Recruiters have traditionally hesitated to place overqualified candidates because of several presumed risks. The assumption is that the person will be bored and not motivated, so they will underperform or leave. However, research shows that these risks may be more perceived than real. In fact, sales associates in the research who were thought to be overqualified actually performed better. And rarely do people move on simply because they feel they’re too talented for the job. In fact, people don’t stay or leave a company because of their skills. They stay or leave because of working conditions.
There are more benefits to hiring an overqualified employee than there are risks. Remember–when making hiring decisions, visionary leaders don’t just focus on the current needs, but on the future.
Here are several things to consider next time you are looking at a stack of overly impressive resumes:
Overqualified or over-experienced?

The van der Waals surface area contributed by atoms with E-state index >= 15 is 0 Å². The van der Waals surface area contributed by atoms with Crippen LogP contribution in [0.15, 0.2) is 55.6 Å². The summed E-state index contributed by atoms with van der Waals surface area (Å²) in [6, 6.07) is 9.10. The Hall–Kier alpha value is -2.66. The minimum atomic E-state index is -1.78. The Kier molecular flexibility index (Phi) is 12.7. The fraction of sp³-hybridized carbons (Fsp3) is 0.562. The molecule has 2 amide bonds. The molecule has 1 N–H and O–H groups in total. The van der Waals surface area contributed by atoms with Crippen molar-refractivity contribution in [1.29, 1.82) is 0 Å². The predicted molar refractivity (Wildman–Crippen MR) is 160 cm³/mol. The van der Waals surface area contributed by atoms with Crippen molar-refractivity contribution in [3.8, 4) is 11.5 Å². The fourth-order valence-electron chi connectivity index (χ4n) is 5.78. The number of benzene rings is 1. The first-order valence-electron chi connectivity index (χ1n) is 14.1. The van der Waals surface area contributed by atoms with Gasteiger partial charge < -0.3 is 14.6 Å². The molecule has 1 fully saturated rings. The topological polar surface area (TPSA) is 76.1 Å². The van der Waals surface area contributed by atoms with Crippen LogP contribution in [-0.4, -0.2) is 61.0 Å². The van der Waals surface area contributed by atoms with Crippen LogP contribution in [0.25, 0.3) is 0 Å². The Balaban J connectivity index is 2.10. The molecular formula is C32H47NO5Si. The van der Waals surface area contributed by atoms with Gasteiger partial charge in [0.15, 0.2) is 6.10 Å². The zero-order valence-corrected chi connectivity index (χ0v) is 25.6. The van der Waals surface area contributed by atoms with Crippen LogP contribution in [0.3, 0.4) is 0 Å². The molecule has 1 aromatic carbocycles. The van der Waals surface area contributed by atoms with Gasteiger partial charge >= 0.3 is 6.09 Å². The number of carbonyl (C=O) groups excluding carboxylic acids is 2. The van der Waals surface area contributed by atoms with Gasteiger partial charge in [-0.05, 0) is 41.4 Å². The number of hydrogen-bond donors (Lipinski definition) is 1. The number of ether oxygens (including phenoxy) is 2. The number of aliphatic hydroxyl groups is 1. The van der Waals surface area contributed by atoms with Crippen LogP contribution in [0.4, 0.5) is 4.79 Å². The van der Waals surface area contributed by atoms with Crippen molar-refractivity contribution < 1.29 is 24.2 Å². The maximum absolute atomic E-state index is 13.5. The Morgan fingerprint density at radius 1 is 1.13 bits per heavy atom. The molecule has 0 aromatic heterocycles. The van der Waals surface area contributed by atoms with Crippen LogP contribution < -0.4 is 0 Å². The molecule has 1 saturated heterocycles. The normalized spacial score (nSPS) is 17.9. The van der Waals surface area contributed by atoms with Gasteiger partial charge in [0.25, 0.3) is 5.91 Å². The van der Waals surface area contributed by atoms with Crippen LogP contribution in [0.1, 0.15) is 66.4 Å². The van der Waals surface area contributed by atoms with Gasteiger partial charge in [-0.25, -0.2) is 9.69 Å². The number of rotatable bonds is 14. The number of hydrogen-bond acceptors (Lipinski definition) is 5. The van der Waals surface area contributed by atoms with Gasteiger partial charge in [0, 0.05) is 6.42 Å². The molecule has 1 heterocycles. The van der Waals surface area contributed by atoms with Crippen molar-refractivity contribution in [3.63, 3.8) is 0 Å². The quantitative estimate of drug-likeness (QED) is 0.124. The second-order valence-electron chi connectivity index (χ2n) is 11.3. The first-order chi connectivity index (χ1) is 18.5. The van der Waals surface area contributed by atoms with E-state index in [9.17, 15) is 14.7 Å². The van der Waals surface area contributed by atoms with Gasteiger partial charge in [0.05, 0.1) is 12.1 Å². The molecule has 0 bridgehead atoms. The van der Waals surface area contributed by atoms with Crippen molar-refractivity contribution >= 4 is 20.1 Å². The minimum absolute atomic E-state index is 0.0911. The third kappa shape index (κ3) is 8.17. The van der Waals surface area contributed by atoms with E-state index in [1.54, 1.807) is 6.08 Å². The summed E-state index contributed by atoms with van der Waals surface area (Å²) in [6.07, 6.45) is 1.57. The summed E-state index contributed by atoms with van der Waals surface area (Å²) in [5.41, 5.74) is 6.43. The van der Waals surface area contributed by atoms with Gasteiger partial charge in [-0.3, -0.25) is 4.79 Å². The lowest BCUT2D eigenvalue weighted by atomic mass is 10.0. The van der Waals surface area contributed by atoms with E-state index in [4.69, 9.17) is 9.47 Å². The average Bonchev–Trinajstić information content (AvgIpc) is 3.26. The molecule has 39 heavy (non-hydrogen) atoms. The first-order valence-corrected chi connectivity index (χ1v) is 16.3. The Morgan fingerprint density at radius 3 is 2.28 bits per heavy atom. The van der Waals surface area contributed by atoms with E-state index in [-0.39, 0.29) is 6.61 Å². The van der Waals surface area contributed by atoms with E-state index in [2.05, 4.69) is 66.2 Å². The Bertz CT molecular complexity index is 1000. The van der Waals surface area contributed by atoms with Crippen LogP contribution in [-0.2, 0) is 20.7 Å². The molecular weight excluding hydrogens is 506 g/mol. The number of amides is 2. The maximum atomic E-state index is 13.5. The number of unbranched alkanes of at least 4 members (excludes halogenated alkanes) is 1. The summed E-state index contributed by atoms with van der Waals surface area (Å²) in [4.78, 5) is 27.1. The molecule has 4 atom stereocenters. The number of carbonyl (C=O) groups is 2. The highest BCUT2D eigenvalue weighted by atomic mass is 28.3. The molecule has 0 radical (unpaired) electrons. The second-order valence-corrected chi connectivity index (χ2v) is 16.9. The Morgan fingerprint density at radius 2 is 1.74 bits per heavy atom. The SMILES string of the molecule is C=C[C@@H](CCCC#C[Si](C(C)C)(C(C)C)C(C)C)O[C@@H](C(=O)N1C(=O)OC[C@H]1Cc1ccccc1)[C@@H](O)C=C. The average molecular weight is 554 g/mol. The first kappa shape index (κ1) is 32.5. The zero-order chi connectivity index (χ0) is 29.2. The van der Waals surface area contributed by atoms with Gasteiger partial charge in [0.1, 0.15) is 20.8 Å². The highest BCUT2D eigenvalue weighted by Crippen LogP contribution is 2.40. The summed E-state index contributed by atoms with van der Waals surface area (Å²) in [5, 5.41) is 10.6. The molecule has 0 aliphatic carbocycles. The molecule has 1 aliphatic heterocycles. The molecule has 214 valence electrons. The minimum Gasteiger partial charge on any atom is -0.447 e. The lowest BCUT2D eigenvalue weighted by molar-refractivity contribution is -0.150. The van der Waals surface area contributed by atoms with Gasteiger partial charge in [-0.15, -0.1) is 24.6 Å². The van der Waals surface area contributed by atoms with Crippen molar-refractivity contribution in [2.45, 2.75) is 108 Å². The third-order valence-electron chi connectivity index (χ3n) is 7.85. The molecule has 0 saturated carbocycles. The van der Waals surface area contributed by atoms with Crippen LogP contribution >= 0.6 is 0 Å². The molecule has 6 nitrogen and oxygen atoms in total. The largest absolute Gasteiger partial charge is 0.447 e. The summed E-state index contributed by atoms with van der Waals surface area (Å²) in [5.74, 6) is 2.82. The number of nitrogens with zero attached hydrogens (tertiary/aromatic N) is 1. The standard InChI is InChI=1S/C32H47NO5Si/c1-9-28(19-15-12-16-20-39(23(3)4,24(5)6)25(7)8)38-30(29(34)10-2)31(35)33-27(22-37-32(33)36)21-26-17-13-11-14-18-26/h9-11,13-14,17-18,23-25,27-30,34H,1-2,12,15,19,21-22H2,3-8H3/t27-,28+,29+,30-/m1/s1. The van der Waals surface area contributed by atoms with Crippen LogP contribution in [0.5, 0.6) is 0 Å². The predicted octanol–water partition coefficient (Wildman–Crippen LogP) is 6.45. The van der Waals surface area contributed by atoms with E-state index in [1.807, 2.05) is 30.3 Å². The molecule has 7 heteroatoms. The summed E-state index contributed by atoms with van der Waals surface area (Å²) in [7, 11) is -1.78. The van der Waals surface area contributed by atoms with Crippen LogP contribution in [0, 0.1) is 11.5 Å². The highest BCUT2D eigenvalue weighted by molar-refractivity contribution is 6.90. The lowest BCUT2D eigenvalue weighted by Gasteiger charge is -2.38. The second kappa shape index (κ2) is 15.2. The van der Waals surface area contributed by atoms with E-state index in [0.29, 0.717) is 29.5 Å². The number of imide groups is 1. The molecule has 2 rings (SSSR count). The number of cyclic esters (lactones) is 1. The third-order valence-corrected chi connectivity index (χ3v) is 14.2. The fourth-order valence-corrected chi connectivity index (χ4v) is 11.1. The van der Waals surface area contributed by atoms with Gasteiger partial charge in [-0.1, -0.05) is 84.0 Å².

Don’t assume someone is overqualified based on a quick screen of their credentials. There is a lot of misunderstanding over what overqualified is. We define it as meeting and exceeding the skill requirements of the job. So having a lot of education doesn’t over-qualify you. Nor does experience, if the person’s prior positions are not directly related to the job in question. Get to know the candidate before you decide to pass. There may be reasons why he is interested in this specific position. He may want to shift industries, move to a new location, or achieve greater work/life balance. And there may be ways that you can make use of his “extra” experience.